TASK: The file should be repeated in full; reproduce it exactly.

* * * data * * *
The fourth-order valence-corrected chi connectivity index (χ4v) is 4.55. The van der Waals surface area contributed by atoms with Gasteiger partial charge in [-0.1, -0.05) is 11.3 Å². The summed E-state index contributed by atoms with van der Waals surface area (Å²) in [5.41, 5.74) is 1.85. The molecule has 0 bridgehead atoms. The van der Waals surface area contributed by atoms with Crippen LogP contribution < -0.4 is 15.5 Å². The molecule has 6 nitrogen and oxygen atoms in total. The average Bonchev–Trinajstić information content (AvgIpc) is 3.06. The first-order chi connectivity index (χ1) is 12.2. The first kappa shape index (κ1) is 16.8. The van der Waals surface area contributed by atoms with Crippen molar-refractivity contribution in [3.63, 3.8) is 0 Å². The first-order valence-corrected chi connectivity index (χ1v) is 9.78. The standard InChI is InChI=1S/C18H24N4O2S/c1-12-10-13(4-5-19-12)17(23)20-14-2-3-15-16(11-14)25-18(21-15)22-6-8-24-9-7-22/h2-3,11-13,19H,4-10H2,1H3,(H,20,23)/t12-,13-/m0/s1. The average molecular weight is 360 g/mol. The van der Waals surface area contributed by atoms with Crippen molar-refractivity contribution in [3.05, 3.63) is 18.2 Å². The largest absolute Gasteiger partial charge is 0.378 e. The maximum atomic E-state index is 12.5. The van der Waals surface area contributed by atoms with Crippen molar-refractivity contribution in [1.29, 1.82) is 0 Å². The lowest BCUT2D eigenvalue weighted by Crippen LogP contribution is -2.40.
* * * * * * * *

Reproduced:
The fourth-order valence-corrected chi connectivity index (χ4v) is 4.55. The van der Waals surface area contributed by atoms with Gasteiger partial charge in [-0.1, -0.05) is 11.3 Å². The summed E-state index contributed by atoms with van der Waals surface area (Å²) in [5.41, 5.74) is 1.85. The molecule has 0 bridgehead atoms. The van der Waals surface area contributed by atoms with Crippen LogP contribution < -0.4 is 15.5 Å². The molecule has 6 nitrogen and oxygen atoms in total. The average Bonchev–Trinajstić information content (AvgIpc) is 3.06. The first-order chi connectivity index (χ1) is 12.2. The first kappa shape index (κ1) is 16.8. The van der Waals surface area contributed by atoms with Crippen molar-refractivity contribution in [3.63, 3.8) is 0 Å². The first-order valence-corrected chi connectivity index (χ1v) is 9.78. The standard InChI is InChI=1S/C18H24N4O2S/c1-12-10-13(4-5-19-12)17(23)20-14-2-3-15-16(11-14)25-18(21-15)22-6-8-24-9-7-22/h2-3,11-13,19H,4-10H2,1H3,(H,20,23)/t12-,13-/m0/s1. The average molecular weight is 360 g/mol. The van der Waals surface area contributed by atoms with Crippen molar-refractivity contribution in [3.05, 3.63) is 18.2 Å². The largest absolute Gasteiger partial charge is 0.378 e. The maximum atomic E-state index is 12.5. The van der Waals surface area contributed by atoms with Crippen molar-refractivity contribution in [1.29, 1.82) is 0 Å². The lowest BCUT2D eigenvalue weighted by Crippen LogP contribution is -2.40.